These walls are angels in their
hordes families of vampires
Vultures and harpies are the performers of religious rites in this poem:
couple of them sing to me we
will watch over thee give me
communion in a medicine cup
The angels are prison guards, ‘and angels / have taken Jean under / their capable wings’ (‘Final Night’).
The book is constructed in rhymes and half rhymes, and employs constant alliteration with a dexterity unusual in a modern poet. This is quite a formalistic book, although a preoccupation with form is not to any degree a requirement for understanding and enjoying the poetry. The poems ‘unpack’ rather than wear their construction in an ornate or intrusive way.
The humour in these poems is not exactly caricature, rather, something between bleakness and whimsy, an odd unusual angle on life that is probably the poet’s best grace in dealing with her rather grim subject matter. This is a very carefully crafted book, and a highly intriguing one, not least because it calls into question ideas about the role of poetry as history: for instance, given that our interpretation of historical events is always to a degree subjective anyway, how valid a medium is poetry, to explain or analyze the underlying factors within significant events? If this book is anything to go by, poetry is an extremely capable medium, it would seem.
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Cities of body and mind
The Weekend Australian, 28 August 1999
There is a pile of slim volumes growing on my desk and I have to choose. Among the better ones, three [Alex Skovron, Infinite City, Jack Hibberd, The Genius of Human Imperfection and Jordie Albiston, The Hanging of Jean Lee] arrange themselves under the heading ‘City’ - the city as body, mind and perhaps soul...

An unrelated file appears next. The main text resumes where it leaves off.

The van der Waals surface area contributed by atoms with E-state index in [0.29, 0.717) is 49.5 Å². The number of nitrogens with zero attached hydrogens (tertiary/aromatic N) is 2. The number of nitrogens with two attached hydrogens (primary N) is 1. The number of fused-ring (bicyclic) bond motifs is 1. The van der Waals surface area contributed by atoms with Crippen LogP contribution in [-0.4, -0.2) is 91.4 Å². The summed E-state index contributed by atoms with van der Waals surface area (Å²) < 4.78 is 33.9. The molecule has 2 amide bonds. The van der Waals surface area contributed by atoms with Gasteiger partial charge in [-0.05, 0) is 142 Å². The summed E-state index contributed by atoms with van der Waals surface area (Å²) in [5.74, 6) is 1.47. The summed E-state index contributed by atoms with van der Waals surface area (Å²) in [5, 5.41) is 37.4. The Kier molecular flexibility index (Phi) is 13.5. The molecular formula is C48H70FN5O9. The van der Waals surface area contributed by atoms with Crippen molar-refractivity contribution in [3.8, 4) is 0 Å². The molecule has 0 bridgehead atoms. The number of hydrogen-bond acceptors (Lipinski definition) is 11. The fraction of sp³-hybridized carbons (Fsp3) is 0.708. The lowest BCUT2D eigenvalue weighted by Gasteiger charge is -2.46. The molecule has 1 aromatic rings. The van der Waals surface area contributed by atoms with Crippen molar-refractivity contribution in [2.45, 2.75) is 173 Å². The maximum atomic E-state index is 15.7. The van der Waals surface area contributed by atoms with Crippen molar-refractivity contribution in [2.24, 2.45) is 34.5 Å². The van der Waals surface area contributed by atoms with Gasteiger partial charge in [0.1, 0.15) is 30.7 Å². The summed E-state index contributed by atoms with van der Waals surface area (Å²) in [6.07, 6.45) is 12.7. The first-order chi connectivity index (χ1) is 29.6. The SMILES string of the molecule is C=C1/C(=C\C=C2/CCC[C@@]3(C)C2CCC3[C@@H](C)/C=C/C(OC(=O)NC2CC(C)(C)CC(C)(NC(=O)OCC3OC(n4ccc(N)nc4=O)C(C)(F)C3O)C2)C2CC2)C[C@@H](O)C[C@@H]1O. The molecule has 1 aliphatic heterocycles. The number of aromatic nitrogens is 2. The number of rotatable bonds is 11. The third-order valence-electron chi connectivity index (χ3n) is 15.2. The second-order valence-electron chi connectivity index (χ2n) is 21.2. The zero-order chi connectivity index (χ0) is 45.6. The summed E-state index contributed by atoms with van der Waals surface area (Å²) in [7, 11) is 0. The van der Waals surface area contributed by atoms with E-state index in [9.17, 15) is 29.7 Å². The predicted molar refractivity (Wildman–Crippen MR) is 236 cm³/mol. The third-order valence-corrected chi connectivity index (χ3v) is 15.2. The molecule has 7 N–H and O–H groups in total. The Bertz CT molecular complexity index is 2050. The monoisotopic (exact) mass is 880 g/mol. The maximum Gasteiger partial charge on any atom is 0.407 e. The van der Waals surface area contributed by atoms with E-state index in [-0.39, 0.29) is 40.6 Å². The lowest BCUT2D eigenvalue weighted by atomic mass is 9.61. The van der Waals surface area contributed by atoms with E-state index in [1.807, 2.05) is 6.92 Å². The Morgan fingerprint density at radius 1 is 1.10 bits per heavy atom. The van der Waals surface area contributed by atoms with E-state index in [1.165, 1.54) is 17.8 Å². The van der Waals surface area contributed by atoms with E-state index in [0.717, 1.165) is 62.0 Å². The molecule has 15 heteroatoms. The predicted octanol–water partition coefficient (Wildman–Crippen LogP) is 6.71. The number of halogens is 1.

Crime is at the heart of Jordie Albiston’s city in The Hanging of Jean Lee because she has chosen to shadow the life of a murderer. The book comes with a flyer that gives the tabloid story of Lee who, with her pimp and standover partner, bashed an old SP bookie to death in Carlton in 1951. It seems to have been a crime that pushed the ugly mug of Melbourne into its own mirror.
Albiston is good on the idiom of the times, and the casual desperation of the down-beat characters who hung around bookies and pubs. It would have been tempting to become feminist-chic about Lee but the poems are too well tuned for that. The blank, suburban childhood, the slippage of life chances, the ultimately inexplicable murder, are well conveyed - their special banality highlighted.
As a whole, the book works in the mind like a novel, which is some achievement considering the spare poetry. Poem by poem, though, it is patchy, and only breaks out of its tabloid strongly in the poems about God. That is the challenge to which the book has only partially risen: how to tell a tabloid story without the tabloid murdering the art?